Why the next Secretary-General needs to shake-up the UN system

by Thomas G. Weiss

The UN needs to return to its roots in the aftermath of the Second World War when it was at the heart of global cooperation and not “a liberal toy”. Thomas G. Weiss at the City University of New York challenges the next Secretary General.

Weiss says that substantial changes in the UN system usually occur during the first six to 12 months of a new Secretary General’s term. Both Boutros Boutros-Ghali in 1992 and Kofi Annan in 1997 and 2002 lived up to that at the beginning of their terms. But this has not been the case for the current UN chief Ban Ki-moon.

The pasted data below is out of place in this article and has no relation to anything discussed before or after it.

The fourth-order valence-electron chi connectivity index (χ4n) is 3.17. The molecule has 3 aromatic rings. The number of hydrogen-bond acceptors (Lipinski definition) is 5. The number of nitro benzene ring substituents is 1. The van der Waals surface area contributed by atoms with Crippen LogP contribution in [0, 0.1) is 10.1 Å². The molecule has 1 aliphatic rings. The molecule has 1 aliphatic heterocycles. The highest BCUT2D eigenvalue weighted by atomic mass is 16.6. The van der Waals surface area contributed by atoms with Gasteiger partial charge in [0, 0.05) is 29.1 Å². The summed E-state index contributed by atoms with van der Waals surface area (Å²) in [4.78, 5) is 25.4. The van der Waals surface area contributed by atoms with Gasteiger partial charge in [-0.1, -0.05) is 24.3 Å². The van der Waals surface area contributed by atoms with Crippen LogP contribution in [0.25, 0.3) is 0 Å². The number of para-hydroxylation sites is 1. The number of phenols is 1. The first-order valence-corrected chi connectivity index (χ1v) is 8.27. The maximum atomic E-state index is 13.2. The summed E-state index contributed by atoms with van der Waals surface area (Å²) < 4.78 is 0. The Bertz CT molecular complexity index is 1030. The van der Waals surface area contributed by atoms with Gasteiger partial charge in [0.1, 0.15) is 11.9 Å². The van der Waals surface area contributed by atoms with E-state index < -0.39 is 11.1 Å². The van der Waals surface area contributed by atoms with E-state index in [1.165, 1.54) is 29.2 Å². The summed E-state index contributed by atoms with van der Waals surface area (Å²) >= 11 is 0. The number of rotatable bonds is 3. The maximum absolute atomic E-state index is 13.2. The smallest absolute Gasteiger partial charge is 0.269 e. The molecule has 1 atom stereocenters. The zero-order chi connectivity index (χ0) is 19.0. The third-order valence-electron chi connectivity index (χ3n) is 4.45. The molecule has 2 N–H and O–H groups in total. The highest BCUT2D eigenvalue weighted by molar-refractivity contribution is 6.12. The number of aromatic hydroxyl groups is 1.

“I am afraid [he] is not my favourite representative of the world body over the last seven decades, mainly because he has chosen to define his role as one of keeping 193 member states happy all of the time.”

Weiss was recently in Copenhagen and Oslo, discussing UN reform with Nordic officials. In an interview with Development Today, he criticises the current Secretary General for skirting around tough issues. ...

Read the full interview in Development Today here.

Thomas G. Weiss is co-director of theFuture UN Development System (FUNDS) Project, Ralph Bunche Institute for International Studies, the City University of New York’s Graduate Center. 


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